Something similar happens all the time behind the scenes when your apps sync. Head into the Accounts menu in your settings and you’ll find the option “Automatically sync data” is set to on. You probably don’t want to change this, unless you have an old device purely for gaming or browsing. By selecting individual apps from the list, you should be able to turn some off individually or alter their settings in their own menus. Be mindful of the apps you are installing and forgetting about that might be syncing in the background. Ask yourself if apps need to sync every half hour, or whether once a day would suffice.
Ask yourself if apps need to sync every half hour, or whether once a day would suffice.
Consider removing any unnecessary background services. Background services are apps that run in the background continuously. A positive example is the SMS app, which runs in the background so it can listen out for messages. But many more have background processes too — 7Zipper needs to be able to carry on unzipping large files while you’re doing other things. Often it’s a good thing, but other apps you may have forgotten all about can take liberties here.
Head into your Developer Options menu again and look for “Background Check.” Here, you’ll see which apps have permission to run in the background. Untick the ones you don’t need and things may speed up. This is also good for battery life. Facebook is a good place to start — it’s famously greedy.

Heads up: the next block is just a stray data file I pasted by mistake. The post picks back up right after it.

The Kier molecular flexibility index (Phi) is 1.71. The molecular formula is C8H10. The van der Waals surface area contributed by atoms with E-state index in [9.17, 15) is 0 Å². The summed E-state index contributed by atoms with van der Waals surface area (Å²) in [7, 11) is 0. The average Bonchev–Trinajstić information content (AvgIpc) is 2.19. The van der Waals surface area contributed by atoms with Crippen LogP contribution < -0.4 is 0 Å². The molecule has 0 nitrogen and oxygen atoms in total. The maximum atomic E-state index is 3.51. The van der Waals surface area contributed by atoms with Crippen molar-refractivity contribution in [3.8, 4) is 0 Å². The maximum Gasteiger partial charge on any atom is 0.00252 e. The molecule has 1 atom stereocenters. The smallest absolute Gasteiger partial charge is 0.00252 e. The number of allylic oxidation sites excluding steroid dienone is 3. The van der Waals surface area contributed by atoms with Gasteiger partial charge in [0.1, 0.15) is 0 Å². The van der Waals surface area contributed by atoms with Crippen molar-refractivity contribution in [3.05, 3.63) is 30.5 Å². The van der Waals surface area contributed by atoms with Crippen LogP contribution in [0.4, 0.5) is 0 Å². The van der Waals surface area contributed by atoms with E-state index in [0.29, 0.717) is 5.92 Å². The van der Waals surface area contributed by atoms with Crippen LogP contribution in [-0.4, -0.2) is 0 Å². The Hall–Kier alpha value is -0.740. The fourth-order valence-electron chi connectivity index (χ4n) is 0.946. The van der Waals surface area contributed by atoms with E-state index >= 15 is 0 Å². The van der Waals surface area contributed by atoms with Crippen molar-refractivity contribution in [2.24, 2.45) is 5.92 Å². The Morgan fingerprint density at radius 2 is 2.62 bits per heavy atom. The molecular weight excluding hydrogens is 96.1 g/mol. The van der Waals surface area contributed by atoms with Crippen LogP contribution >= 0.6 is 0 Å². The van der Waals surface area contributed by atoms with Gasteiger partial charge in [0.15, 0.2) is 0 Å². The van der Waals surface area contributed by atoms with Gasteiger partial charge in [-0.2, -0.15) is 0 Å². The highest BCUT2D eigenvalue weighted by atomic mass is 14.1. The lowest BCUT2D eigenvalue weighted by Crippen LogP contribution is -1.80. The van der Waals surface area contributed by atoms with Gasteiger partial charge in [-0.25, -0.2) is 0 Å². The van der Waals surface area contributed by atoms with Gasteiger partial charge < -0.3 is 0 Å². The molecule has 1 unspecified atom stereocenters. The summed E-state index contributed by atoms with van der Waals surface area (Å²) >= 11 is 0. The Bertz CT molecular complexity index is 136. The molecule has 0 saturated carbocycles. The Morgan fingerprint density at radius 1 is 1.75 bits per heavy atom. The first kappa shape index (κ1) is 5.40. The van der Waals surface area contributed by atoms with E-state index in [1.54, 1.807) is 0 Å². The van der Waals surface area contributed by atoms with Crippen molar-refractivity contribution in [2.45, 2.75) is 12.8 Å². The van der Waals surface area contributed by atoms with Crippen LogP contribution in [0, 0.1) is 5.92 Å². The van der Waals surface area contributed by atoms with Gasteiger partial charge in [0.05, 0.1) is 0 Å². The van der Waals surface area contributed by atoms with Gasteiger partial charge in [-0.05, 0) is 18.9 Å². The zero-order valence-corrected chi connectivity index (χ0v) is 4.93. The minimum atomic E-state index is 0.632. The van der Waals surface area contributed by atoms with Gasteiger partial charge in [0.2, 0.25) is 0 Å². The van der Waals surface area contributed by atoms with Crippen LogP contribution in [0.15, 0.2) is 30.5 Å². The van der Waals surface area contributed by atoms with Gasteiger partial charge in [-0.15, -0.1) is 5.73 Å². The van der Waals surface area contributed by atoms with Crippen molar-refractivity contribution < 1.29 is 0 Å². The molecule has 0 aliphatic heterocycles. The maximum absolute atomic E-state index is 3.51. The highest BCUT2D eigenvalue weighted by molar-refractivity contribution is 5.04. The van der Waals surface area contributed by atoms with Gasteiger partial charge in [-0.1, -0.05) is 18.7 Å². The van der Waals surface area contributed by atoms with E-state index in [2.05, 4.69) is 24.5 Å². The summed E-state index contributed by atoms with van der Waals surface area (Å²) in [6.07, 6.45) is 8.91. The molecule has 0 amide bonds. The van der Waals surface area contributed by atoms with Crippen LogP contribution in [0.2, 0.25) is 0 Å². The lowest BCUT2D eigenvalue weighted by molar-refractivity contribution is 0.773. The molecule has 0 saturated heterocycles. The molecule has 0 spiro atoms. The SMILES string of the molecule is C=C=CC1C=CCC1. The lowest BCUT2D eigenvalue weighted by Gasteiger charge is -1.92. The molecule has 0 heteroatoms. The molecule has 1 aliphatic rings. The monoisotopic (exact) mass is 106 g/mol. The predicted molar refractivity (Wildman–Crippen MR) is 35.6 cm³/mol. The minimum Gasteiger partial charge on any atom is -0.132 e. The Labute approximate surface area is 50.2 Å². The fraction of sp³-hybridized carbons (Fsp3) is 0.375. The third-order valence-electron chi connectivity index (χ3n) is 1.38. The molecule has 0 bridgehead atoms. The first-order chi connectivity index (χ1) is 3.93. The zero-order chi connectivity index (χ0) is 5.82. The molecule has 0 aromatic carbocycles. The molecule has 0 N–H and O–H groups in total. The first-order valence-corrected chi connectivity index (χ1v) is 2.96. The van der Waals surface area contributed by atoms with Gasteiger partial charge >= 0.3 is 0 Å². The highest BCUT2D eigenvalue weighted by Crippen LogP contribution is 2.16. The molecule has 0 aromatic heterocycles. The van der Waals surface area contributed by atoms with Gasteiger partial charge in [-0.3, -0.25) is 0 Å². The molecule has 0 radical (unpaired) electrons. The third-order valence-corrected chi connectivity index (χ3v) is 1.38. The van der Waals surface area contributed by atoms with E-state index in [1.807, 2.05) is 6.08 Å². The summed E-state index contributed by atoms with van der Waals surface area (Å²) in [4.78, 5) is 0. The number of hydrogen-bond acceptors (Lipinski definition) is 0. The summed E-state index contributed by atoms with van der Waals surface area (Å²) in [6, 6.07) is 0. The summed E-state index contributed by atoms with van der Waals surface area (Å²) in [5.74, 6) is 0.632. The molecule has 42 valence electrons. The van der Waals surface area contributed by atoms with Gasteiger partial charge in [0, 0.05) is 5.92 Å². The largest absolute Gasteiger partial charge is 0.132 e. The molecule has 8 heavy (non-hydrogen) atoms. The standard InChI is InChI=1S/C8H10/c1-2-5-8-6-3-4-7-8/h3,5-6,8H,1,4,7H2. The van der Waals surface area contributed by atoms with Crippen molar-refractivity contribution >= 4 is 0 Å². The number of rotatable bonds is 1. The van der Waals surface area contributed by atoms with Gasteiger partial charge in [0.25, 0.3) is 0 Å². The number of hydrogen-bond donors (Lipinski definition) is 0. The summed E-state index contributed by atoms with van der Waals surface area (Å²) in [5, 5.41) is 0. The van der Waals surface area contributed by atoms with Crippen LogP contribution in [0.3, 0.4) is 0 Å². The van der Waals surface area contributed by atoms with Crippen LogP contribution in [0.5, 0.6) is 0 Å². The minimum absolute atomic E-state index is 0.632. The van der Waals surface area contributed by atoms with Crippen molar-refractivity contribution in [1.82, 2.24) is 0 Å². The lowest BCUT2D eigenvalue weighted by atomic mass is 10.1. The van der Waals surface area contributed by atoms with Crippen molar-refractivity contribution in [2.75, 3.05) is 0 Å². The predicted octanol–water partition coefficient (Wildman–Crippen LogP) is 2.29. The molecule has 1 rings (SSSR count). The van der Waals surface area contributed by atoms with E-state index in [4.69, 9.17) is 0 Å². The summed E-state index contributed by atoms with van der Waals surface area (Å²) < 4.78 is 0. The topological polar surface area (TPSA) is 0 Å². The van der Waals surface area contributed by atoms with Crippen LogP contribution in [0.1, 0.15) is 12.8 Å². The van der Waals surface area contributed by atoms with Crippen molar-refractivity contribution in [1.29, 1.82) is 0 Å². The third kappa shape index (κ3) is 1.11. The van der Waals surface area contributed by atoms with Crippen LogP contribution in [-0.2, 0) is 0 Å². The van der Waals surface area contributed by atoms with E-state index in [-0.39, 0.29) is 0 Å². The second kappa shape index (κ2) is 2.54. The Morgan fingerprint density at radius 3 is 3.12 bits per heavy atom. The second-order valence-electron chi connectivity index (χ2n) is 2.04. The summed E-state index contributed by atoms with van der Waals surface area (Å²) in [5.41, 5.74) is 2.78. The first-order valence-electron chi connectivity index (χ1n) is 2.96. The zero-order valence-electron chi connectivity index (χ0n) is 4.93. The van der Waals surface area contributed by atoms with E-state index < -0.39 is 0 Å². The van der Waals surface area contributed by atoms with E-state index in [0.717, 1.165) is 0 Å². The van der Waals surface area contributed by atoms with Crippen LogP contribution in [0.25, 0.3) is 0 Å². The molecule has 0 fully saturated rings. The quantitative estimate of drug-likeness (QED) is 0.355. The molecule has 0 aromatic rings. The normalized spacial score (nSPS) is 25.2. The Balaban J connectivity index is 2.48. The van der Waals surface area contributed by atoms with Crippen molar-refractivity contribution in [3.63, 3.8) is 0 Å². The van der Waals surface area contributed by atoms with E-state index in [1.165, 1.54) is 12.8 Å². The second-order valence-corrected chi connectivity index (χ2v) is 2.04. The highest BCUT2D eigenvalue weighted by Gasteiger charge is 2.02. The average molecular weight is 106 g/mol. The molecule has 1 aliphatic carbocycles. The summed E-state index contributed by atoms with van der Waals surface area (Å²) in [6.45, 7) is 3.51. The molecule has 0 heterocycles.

If you want to go even further, you could try toying around the with the “Background process limit” option in your menu. This won’t prevent your phone from using background services but will prevent it from caching those services. This could actually slow your phone down and use more battery because it means each time the service is needed, your phone will have to load it fresh. I’ve included it here because some users say it helps their device to perform better (placebo?). Again, there’s no harm in trying, especially if you have very low RAM.